Social Media: Powerful Tools for Training Healthcare Personnel

6 June 2021, by Anne-Sophie VANDAMME

Effective learning does not only happen when attending a course, but it can also be achieved through reading documents, discussion with peers, participation in forums, etc., and this is particularly the case for adult learners. As social media is omnipresent in the world we are living today, to benefit from its popularity, GaneshAID integrated social media as part of training strategy solutions for immunization health workers and immunization supply chain.

Social Media as Learning Tools

Social media is an integral part of our daily life. They influence the way we live, interact, work and also learn. Their integration into trainings is easier than ever. Almost all people own social media accounts, whether it is Facebook, LinkedIn, Twitter, Instagram, etc. Their use has gone from personal news sharing with friends to, today, social events publications, merchandising or publication of all kind of trainings.

| Social media is an integral part of our daily life. They influence the way we live, interact, work and also learn. |

Social media allows for immediate communication between people with rapid sharing of content and the flow of questions and answers that they allow. In the current global context of COVID-19, the majority of the population has experienced lockdowns that has contributed to an increasing use of social media and distance learning modalities. COVID-19 has cruelly affected health workers all over the world and isolated disproportionately those from hard-to-reach areas.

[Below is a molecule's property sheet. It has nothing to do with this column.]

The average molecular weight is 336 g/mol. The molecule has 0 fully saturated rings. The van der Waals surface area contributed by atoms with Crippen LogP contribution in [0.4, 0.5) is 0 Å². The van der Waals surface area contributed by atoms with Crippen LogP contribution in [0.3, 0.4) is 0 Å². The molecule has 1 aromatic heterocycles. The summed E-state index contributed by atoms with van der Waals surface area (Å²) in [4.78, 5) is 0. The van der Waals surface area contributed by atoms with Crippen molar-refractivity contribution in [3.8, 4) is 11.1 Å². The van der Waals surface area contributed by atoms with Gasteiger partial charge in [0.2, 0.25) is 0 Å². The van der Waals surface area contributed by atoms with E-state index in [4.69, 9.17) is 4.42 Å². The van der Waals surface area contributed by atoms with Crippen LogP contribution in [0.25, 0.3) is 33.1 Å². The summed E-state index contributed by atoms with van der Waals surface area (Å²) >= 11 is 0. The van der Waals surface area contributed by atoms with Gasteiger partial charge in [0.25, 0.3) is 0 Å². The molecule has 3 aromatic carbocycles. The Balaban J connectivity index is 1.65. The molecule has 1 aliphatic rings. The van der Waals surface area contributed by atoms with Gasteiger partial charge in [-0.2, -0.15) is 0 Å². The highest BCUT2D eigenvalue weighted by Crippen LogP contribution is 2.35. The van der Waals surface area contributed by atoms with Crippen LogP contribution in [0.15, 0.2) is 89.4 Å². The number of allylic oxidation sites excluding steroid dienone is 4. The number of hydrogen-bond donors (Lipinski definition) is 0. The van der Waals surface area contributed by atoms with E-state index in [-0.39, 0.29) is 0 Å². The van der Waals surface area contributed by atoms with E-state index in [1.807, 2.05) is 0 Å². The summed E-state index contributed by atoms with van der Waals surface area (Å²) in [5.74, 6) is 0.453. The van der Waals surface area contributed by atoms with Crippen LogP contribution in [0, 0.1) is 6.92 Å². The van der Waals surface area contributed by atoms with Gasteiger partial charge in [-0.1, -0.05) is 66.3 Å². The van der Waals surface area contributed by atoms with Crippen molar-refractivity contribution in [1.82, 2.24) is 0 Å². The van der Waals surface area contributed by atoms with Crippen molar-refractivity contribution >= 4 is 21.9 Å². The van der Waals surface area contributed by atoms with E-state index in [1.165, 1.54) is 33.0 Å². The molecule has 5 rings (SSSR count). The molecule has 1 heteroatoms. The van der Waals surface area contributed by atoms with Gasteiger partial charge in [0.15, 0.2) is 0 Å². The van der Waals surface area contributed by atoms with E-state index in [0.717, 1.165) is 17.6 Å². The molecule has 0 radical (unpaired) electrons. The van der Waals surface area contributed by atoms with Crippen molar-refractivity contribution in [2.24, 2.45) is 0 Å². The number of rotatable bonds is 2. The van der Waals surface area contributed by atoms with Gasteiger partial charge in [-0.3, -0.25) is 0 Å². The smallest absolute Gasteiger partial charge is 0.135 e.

Utilizing social media to enable a virtual community for health workers can minimize the isolation that many people experience. The digital learning solutions developed by GaneshAID for the benefit of health workers in vaccination programs and the vaccine supply chain all include the following three social media modalities: 

Facebook-like page


A Facebook-like newsfeed allows not only a health program to share the latest news but also health workers to share, in turn, their on-the-field experiences. It is a top-to-bottom and bottom-to-top resource tool of information. It enables sharing of information in a more casual manner, while remaining professional.


In the times of COVID-19, receiving information or feedback from health workers is key to prepare for timely pandemic response in terms of vaccine introduction, or prevent and manage rumors spreading.

GaneshAID m-Ed COVID-19 m-learning app with Facebook-like newsfeed feature

GaneshAID m-Ed COVID-19 m-learning app with Discussion Forum feature

Social forum


A social discussion forum is a space where meetings and exchanges are organized to allow in-depth reflections, debates of ideas, exchanges of experience, elaboration of draft actions, as well as formulation of proposals. Discussion forums are usually created on web platforms dedicated to a particular topic or professional sector. They allow for categorized discussions and gathering like-minded people around the topic in question for in-depth debates.

At the same time, participants weave a network of people with the same interest. Interactivity is what makes a forum lively, so it relies on the number of people actively participating in the forum and requires a moderator to ensure the cohesion of the group and facilitators to enhance the quality of the interventions, and involve members.

Instant Message


Instant messaging is a system that allows you to exchange text messages or files (images, video, sound…) in real time between two or more users connected via a dedicated application. It can be enriched by the use of a camera or audio or both. It allows you to maintain contact at all times, is faster than email, and facilitates discussion.

Why social media can be considered as a tool for learning?